Cell Motility Dashboard

Livecyte automatically collates image, single cell segmentation and cell tracking data into an interactive Cell Motility Dashboard (Figure 2). Data across multiple wells are ordered by treatment group and tangible cell migration metrics are generated in the form of average cell speed, instantaneous velocity and displacement, amongst others. Multi-panel videos are also available to preview cell migration under each treatment condition. 

Average Cell Speed

MDA-MB-231 cells exhibited an EGF dose-response increase in mean migratory speed and instantaneous velocity (Figure 3 & 4). As expected, the highest mean migratory speed and velocities were observed in complete media (10% serum) whilst cells exposed to the microfilament disrupter, Cytochalasin D, exhibited the lowest mean migratory speed and velocities (Figure 3 & 4).

Random Migration Profiles

Livecyte also calculates Cell Displacement and Cell Confinement Ratio for random migration studies. These metrics represent the distance a cell migrates relative to their point of origin and also considers the degree in which a cell meanders from its starting and end point. 
While cells in complete media had the highest mean migratory speed, their confinement ratio was lower than that of 10 & 30ng/ml EGF-treated cells. These outcomes were also observed in the cell displacement plots suggesting that 10 & 30ng/ml EGF-treated cells, on average, migrated further from their point of origin than complete medium-treated cells (Figure 5 & 6) and highlights differing migration profiles between these groups. As anticipated, Cytochalasin D-treated cells exhibited the lowest confinement ratio and displacement, indicating they migrated very little from their point of origin (Figure 5 & 6).
 

 

Figures

Figure 1

Figure 1: Representative Quantitative Phase Images of MDA-MB-231 cells with segmentation masks (Top) and individual cell tracks over 24 hours (Bottom). Scale bar = 200µm.

Motility Dashboard

Figure 2: Representative image of the Cell Motility Dashboard. Image analysis, cell segmentation and tracking data across multiple wells are automatically curated into tangible cell migration metrics.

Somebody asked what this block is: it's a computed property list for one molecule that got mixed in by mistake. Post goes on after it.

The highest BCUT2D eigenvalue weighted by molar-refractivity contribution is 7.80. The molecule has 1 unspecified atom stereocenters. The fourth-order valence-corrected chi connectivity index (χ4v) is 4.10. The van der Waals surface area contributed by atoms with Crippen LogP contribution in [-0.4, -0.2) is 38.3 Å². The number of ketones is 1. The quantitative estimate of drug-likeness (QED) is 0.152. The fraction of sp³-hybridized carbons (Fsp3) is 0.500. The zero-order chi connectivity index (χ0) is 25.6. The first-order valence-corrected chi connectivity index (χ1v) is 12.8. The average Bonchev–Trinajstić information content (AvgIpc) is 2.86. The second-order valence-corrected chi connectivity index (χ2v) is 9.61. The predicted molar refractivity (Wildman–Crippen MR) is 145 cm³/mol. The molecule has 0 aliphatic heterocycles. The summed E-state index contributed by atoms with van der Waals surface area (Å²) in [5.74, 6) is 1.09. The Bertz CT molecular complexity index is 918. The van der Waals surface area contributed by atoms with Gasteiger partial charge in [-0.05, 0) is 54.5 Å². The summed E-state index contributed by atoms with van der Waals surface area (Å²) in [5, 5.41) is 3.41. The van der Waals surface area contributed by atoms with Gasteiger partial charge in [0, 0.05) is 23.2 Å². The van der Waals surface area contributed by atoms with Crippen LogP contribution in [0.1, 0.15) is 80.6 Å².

Figure 3: Average migratory speed of MDA-MB-231 cells over 24 hours under each treatment condition.

Figure 4. Average instantaneous velocity of MDA-MB-231 cells over 24 hours under each treatment condition. Error bars represent the inter-quartile range.

Figure 5: Plot of mean dry mass per cell for unlabelled (top) and SiR-DNA labelled (bottom) cells. The average dry mass of individual SiR-DNA-labelled cells increased over time, relative to unlabelled cells.

Figure 6: Average confinement ratio of MDA-MB-231 cells over 24 hours under each treatment condition.

Download the Application Note PDF

Summary

The extraction of individual cell migration data without the use of perturbing fluorescent labels can be challenging with traditional label-free imaging approaches due to a lack of inherent cell contrast and inefficient analysis workflows from image acquisition through to data visualisation.

Livecyte combines high-contrast label-free imaging with single cell tracking algorithms to automatically generate and visualise migration metrics through the Cell Motility Dashboard. 

Using the random cell migration assay, we report an EGF dose-response increase in MDA-MB-231 cell speed and velocity compared to SFM and Cytochalsin D groups whilst the highest cell speed and velocity was observed in the complete medium group. We also observed that 10ng/ml and 30ng/ml EGF treated cells, on average, migrated further from their point of origin than the complete medium group despite migrating at a slower speed, suggesting differing migration patterns.

This study demonstrates how Livecyte’s QPI imaging mode and Cell Motility Dashboard can be used to automatically extract and visualise single cell migration data whilst avoiding the limitations of fluorescence-based tracking and data processing bottlenecks created by manual analysis. Livecyte provides an intuitive workflow that enables users to simplify random cell migration assays and reliably examine the pathways involved in regulating cell migration.


References